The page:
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Scottish National Dictionary (1700–)

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First published 1952 (SND Vol. III). Includes material from the 1976 supplement.
This entry has not been updated but may contain minor corrections and revisions.

CLOD, n.2 “A flat kind of loaf, made of coarse wheaten flour, and sometimes of the flour of pease” (Sc. 1808 Jam.); “three were sold for five farthings” (Jam.5). See, however, the Lnl. quot. below. Also souter's clod.  Dim. form cloddie, a floury roll or bun, a Bap (Kcd. 1920). [klɔd]Sc. 1824 Scott Redgauntlet xx.:
Ye will maybe have nae whey then, nor butter-milk, nor ye couldna exhibit a souter's clod?
Abd. 1790 A. Shirrefs Poems 245:
Nor wad he wish o'er gentle fare Or dainties that are scarce and rare; Could he get clods and souter's brandy.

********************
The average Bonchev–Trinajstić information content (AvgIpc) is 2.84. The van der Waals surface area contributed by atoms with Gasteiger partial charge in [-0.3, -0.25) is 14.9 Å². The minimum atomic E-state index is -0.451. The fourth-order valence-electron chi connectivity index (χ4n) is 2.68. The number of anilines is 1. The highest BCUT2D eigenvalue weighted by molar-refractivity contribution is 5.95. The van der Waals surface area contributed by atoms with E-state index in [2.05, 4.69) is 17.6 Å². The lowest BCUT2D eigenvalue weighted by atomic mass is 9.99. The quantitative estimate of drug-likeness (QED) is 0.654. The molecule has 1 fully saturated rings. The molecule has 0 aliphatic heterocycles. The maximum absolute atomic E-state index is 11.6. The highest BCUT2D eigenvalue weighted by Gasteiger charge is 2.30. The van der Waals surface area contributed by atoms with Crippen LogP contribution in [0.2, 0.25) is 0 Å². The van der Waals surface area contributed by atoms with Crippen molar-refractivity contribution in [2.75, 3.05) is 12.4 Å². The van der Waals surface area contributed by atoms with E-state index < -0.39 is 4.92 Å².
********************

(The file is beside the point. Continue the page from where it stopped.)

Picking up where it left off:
Clc. 1870 in Alloa Advertiser (24 Dec. 1921) 3/2:
I mind he baked a kind of a loaf that was called “clods” — which some old worthies cannot but remember till this day.
Lnl.1 1936:
The clod was shaped like a cottage loaf and was baked with fine white flour. . . . These loaves served the same purpose as rolls in Linlithgow, though they were dearer, and were excellent eating — especially when just out of the oven! They are not made now, unfortunately.
Edb. [1825] R. Chambers Trad. of Edb. (1869) 172:
The Wigs usually drank twopenny ale . . . and with this they ate souters' clods, a coarse lumpish kind of loaf.

[A fig. extension from clod, a lump of earth or clay, from the similarity in appearance.]

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"Clod n.2". Dictionary of the Scots Language. 2004. Scottish Language Dictionaries Ltd. Accessed 6 Dec 2022 <>



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